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U.S. government liable for some Katrina damage: judge

HOUSTON (Reuters) - A U.S. judge ruled on Wednesday the U.S. Army Corps of Engineers was negligent in maintaining a key navigational channel in New Orleans and was liable for some damage caused by massive flooding from Hurricane Katrina in 2005.

It was the first time a U.S. court has found the federal government directly responsible for some of the damage caused on August 29, 2005, when Katrina flooded 80 percent of New Orleans and caused some $80 billion in damage.

U.S. District Judge Stanwood Duval said the Corps, responsible for the upkeep of a system of canals and earthen works that protect New Orleans from storm surges, was guilty of "negligent failure" to maintain the Mississippi River-Gulf Outlet, or the MR-GO.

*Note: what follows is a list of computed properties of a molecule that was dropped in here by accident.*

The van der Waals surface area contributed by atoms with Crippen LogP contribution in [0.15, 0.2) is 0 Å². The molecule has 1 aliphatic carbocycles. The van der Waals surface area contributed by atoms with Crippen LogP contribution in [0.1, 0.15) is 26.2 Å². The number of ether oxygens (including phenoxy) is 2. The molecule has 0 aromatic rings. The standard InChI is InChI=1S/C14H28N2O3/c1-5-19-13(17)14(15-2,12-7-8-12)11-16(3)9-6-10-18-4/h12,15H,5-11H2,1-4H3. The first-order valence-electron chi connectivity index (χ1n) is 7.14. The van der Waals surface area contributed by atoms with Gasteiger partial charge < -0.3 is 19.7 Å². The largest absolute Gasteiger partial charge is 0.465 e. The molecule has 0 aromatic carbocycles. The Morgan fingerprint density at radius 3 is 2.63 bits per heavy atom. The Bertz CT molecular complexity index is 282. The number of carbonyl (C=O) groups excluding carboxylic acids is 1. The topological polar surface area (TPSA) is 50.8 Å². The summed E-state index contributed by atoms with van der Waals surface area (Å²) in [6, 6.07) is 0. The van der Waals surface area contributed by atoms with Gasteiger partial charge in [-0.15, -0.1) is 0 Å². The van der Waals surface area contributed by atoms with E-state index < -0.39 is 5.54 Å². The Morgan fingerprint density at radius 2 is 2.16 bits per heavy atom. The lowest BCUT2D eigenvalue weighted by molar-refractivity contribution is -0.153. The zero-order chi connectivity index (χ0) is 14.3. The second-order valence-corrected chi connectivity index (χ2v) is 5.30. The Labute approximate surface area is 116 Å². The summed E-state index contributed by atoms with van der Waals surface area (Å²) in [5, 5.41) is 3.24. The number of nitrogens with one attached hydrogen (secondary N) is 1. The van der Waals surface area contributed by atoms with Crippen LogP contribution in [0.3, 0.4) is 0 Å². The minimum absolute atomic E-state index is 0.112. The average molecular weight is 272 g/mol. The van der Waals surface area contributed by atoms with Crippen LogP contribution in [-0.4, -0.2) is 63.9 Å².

"It is the court's opinion that the negligence of the Corps, in this instance by failing to maintain the MR-GO properly, was not policy, but insouciance, myopia and shortsightedness," Duval wrote in a 189-page decision.

"The Corps' failure to provide timely foreshore protection doomed the channel to grow to two to three times its design width" which flooded the city's Lower Ninth Ward and neighboring St. Bernard Parish, Duval wrote.

Judge Duval awarded $720,000 to six residents and one plaintiff who sued the Corps for damages from the flooding.

If upheld, the ruling could set a precedent for thousands of other plaintiffs to sue the government for billions of dollars in damages.

A spokesman for the Corps told the New Orleans Times-Picayune the government will appeal the decision.

"Until such time as the litigation is completed, including the appellate process up to and through the U.S. Supreme Court, no activity is expected to be taken on any of these claims," Corps spokesman Ken Holder told the newspaper.

(Editing by John O'Callaghan)

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